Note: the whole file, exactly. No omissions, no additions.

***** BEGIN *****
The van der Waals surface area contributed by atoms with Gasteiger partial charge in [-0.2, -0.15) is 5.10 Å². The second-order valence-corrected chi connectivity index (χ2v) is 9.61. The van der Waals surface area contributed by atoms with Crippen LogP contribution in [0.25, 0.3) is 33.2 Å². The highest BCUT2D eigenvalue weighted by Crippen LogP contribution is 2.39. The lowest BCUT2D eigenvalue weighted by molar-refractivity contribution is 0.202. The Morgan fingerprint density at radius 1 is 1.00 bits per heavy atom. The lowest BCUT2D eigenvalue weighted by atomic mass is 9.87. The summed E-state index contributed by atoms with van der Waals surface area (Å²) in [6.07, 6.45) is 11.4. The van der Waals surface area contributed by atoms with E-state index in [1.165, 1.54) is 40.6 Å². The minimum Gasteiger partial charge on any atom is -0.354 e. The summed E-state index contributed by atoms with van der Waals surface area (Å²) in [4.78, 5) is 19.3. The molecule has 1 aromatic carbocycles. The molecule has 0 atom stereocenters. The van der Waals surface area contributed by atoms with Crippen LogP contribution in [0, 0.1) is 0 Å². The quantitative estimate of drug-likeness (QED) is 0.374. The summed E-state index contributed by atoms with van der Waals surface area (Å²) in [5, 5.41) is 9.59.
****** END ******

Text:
The van der Waals surface area contributed by atoms with Gasteiger partial charge in [-0.2, -0.15) is 5.10 Å². The second-order valence-corrected chi connectivity index (χ2v) is 9.61. The van der Waals surface area contributed by atoms with Crippen LogP contribution in [0.25, 0.3) is 33.2 Å². The highest BCUT2D eigenvalue weighted by Crippen LogP contribution is 2.39. The lowest BCUT2D eigenvalue weighted by molar-refractivity contribution is 0.202. The Morgan fingerprint density at radius 1 is 1.00 bits per heavy atom. The lowest BCUT2D eigenvalue weighted by atomic mass is 9.87. The summed E-state index contributed by atoms with van der Waals surface area (Å²) in [6.07, 6.45) is 11.4. The van der Waals surface area contributed by atoms with E-state index in [1.165, 1.54) is 40.6 Å². The minimum Gasteiger partial charge on any atom is -0.354 e. The summed E-state index contributed by atoms with van der Waals surface area (Å²) in [4.78, 5) is 19.3. The molecule has 1 aromatic carbocycles. The molecule has 0 atom stereocenters. The van der Waals surface area contributed by atoms with Crippen LogP contribution in [0, 0.1) is 0 Å². The quantitative estimate of drug-likeness (QED) is 0.374. The summed E-state index contributed by atoms with van der Waals surface area (Å²) in [5, 5.41) is 9.59.